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MONTICELLO: The Magazine | Winter 2018

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Monticello’s International Influence


Thomas Jefferson is ‘a citizen of the World and the friend of universal peace and happiness.’

–Benjamin Rush, July 26, 1796 (to James Currie)

Eastern Exposure

In 2012, a Chinese diplomat visiting Monticello inspired us to consider sending an exhibition about Thomas Jefferson to China and to introduce audiences to Jefferson’s role in founding America, his vast intellect and curiosity, and his global engagement.

With the endorsement of both Chinese and American governments, a team from Monticello has been working closely with colleagues at the National Library of China to present one of the first exhibitions on American history to be mounted in the People’s Republic of China. The exhibition is planned for a three-month run next year in the National Library of China in Beijing. There, a rich mix of authentic objects, artworks, portraits, film, media-based interactive exhibits and architectural models will be displayed.

An early rendering of the virtual reality experience that brings visitors to the exhibition into Jefferson’s Cabinet, his private office.

A William Stone copy of the Declaration of Independence — specifically requested by our Chinese colleagues — anchors the opening section. Visitors will move through thematic zones that explore Jefferson’s wide-ranging contributions — from writing the Declaration of Independence and building the nation to serving as the nation’s third president and founding the University of Virginia. The exhibition will feature his home and plantation at Monticello, as well as his extensive library, including several of his 17 books on Chinese subjects. Another highlight will be a virtual reality experience of Jefferson’s study, the Cabinet.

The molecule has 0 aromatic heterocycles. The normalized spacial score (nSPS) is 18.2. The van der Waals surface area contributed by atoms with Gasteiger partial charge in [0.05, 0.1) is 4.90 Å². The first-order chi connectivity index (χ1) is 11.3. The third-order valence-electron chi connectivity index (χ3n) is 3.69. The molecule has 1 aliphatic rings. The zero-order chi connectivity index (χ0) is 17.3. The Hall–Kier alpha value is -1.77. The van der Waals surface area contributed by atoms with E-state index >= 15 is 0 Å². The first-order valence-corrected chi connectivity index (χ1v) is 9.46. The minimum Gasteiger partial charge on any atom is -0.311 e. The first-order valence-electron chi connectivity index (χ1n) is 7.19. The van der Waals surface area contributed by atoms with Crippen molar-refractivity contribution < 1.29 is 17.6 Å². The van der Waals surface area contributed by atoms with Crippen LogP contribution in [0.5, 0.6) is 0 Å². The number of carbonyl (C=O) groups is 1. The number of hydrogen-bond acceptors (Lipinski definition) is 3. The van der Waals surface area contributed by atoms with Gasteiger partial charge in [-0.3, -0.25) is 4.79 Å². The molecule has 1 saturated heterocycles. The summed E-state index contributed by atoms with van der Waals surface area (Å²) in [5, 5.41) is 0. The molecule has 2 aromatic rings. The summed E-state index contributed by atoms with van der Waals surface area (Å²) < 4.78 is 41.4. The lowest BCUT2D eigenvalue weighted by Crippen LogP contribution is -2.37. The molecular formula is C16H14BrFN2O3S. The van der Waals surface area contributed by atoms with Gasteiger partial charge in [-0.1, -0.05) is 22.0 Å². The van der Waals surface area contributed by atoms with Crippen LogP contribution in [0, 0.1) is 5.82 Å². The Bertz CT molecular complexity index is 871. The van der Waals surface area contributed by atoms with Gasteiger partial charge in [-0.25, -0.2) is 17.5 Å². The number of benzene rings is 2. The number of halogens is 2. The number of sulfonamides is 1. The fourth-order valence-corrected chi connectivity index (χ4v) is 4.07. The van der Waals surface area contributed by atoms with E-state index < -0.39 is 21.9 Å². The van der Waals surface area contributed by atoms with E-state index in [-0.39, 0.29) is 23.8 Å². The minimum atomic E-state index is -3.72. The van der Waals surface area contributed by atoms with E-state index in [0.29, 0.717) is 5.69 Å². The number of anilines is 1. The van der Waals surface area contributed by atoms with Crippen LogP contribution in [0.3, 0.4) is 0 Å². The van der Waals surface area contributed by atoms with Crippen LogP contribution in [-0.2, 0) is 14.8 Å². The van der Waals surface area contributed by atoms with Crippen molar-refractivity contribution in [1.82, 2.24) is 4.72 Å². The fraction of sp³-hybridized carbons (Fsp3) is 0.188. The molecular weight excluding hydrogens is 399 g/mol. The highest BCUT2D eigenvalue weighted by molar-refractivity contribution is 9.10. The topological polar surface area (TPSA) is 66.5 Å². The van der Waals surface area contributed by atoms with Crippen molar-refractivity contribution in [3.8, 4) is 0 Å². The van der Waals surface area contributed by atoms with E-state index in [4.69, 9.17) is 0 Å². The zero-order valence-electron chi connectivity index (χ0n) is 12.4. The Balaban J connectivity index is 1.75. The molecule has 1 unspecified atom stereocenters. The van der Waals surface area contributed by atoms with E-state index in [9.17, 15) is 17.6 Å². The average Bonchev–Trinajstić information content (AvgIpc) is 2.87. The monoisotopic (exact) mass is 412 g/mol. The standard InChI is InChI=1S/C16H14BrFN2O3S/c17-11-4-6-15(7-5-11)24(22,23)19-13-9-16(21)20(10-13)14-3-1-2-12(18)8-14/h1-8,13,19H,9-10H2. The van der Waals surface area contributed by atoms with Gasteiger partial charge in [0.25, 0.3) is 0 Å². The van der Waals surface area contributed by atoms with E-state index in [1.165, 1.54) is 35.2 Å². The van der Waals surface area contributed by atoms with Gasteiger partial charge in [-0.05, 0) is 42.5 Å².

Thomas Jefferson: Inventing America is an opportunity to foster people-to-people engagement between China and the United States, to increase cultural understanding and to enhance ties between the two nations. As the world shrinks, engaging a global audience in dialogue on Jefferson’s ideals becomes ever more important.

A Global Search

To picture the world apart from Monticello, Thomas Jefferson owned hundreds of maps, most of which were among the collection he sold to Congress in the now legendary 1815 sale.

Among the items he retained were a pair of 18-inch-in-diameter “New British Globes,” made by one of the top globe makers of the time, the family firm of William and Thomas M. Bardin, and sold by W. & S. Jones in London. They arrived at Monticello in 1807.

Cornelia Randolph’s annotated floor plan of Monticello locates Jefferson’s globes in the Cabinet, under the book ledges — near his reading and writing arrangement so that they could be easily consulted. After Jefferson’s death, his grandson Thomas Jefferson Randolph purchased the globes at the 1827 dispersal sale for $66. Their whereabouts are unknown, if they survive.

Richard Gilder Senior Curator Susan Stein searched for the missing globes or an identical pair for 25 years — at auction and in the marketplace on two continents — and finally found a pair in exceptionally fine condition meeting the exacting criteria. The Foundation purchased them from the George Glazer Gallery in New York in 2017, 190 years after the original pair were sold at the dispersal sale. The purchase was underwritten by a generous gift from the family of Grady and Lori Durham, who supported the restoration and furnishing of the Cabinet.

Bringing Jefferson to a Global Audience